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Bloody Mama

by Joe Dante Jan 06, 2015

Here’s another installment featuring Joe Dante’s reviews from his stint as a critic for Film Bulletin circa 1969-1974. Our thanks to Video Watchdog and Tim Lucas for his editorial embellishments!


Roger Corman’s offbeat portrait of Ma Barker and her killer brood is exciting, strong melodrama. A really big grosser for action‑exploitation markets, with extra special potential for the South. Rating: R.

bloody-mama-posterBLOODY MAMA, based on the depression‑era exploits of Ma Barker and her homicidal progeny, is one of the most substantial films in producer‑director Roger Corman’s prolific career, and certain to enjoy an enthusiastic reception from action fans and others drawn by some of the more exotic sex angles. Although for the most part the violence is more underplayed than might be expected, there is plenty of excitement and prospects are very strong for exploitation houses and drive‑ins. For Southern markets especially, the AIP release holds promise of becoming one of the most popular attractions in recent years. Filmed entirely in Arkansas, most of the action is of the sort that helped make BONNIE AND CLYDE a hit.

The period atmosphere, car chase sequence, and the serio‑comic Barrow‑like bank robberies will inescapably invoke comparison to the Arthur Penn film, but MAMA is strong enough to stand on its own as an individual entity. Corman’s characteristic stylization and injection of quirky humor make this a somewhat more offbeat proposition than its title might suggest, and imbue what could have been no more than a cheap exploitation picture with moments of genuine sensitivity and dramatic impact. Under this sometimes eclectic but always riveting control, Robert Thom’s uneven screenplay seems as much a nostalgic evocation of a past that was both the worst and best of times as it does a gangster epic.

Shelley Winters’ portrayal of Ma Barker at first appears overly flamboyant, but as the film progresses, she develops into a thoroughly credible, near‑tragic “outsider” in the Corman tradition. Cheated by the times, she envisions herself as a decent, God‑fearing American simply trying to make a better life for her sons‑through robbery and murder. Forced as a child into sexual relations with her own family, Kate Barker raises four delinquent sons in rural poverty, quitting her weak‑willed husband to take to the road with her offspring, each of whom emerges as a distinct personality. The psychotic nature of Don Stroud, the eldest, manifests itself when he kills a passenger during a robbery on a country ferry, in a scene which shifts deftly from comedy to horror. Youngest son, Robert Walden, a homosexual masochist, introduces boyfriend Bruce Dern into the gang, while son Robert DeNiro becomes a drug addict.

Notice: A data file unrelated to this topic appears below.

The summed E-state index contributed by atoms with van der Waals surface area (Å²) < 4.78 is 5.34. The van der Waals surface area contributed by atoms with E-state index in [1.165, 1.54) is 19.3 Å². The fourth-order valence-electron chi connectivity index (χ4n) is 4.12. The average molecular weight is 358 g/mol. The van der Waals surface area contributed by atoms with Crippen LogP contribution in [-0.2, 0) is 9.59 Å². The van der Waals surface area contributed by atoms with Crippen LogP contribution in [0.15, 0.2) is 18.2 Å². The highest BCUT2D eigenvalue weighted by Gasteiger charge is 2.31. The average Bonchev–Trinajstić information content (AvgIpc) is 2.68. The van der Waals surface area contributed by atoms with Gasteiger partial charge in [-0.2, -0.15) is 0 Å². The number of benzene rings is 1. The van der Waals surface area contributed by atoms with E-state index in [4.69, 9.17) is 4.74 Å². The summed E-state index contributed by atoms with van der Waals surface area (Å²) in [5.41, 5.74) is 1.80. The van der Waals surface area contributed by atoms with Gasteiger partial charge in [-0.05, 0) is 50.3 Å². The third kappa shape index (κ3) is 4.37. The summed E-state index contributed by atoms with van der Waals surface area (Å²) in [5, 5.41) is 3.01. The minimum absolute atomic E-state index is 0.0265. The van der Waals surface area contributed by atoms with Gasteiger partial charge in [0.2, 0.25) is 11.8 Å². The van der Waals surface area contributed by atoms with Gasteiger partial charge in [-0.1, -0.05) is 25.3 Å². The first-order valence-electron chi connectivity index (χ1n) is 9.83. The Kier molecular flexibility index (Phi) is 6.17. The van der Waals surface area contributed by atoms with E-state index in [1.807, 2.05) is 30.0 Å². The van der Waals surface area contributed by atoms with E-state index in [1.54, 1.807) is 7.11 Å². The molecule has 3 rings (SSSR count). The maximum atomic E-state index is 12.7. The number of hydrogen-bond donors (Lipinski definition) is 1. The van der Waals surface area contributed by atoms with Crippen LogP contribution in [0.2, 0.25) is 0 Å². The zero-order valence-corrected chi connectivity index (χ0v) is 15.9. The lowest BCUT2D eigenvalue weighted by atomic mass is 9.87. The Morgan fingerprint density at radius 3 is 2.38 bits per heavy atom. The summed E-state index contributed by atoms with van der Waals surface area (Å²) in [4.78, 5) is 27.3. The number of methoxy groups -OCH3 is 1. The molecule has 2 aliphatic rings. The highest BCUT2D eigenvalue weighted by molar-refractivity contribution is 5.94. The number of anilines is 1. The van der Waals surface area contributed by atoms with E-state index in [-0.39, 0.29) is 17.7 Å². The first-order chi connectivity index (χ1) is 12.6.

Clint Kimbrough is a more stable sort, taking after his father. Stroud’s prostitute mistress, a frizzy‑haired and decidedly unglamorous Diane Varsi, also joins the group. Practicing her own brand of motherly love, Ma sleeps with all her sons and Dern, while ruling the gang with an iron hand. After some minor bank jobs and a couple of murders, the Barkers’ big moment comes with the kidnapping of industrialist Pat Hingle. Ma orders him shot, but the boys fail to carry this out because his eyes are like their father’s, a recurring Corman motif. “G‑men” catch up with the Barkers in Florida and a furious machine‑gun battle ensues with a fascinated group of picnickers watching from nearby. Finally a boozy, disintegrated Ma sees each of her sons killed, and as she goes to embrace Stroud, he turns a machine gun to his face and fires.

Supporting performances, not usually a strong point with Corman, are exceptionally good. Stroud and DeNiro are the most forceful Barker sons, and Hingle’s understated performance is all the more remarkable for being played almost entirely while blindfolded. Dern has little to do, but as usual, does it memorably, and Pamela Dunlap is fine as a girl whose chance meeting with DeNiro leads to her murder by Ma. Flaws lie in some substandard post‑synching and a few too abrupt transitions, particularly that of Ma from violated child to monstrous mother. Interpolated newsreel footage from the period appears inserted more to plug narrative gaps resulting from last‑minute cutting than to enhance authenticity, but does supply a welcome counterpoint. Apart from a bogus “downhome” title tune, Don Randi’s score is restrained and, at times, even powerful.

1970. AIP. Movielab Color. 89 minutes. Shelley Winters, Pat Hingle, Don Stroud. Produced and Directed by Roger Corman.

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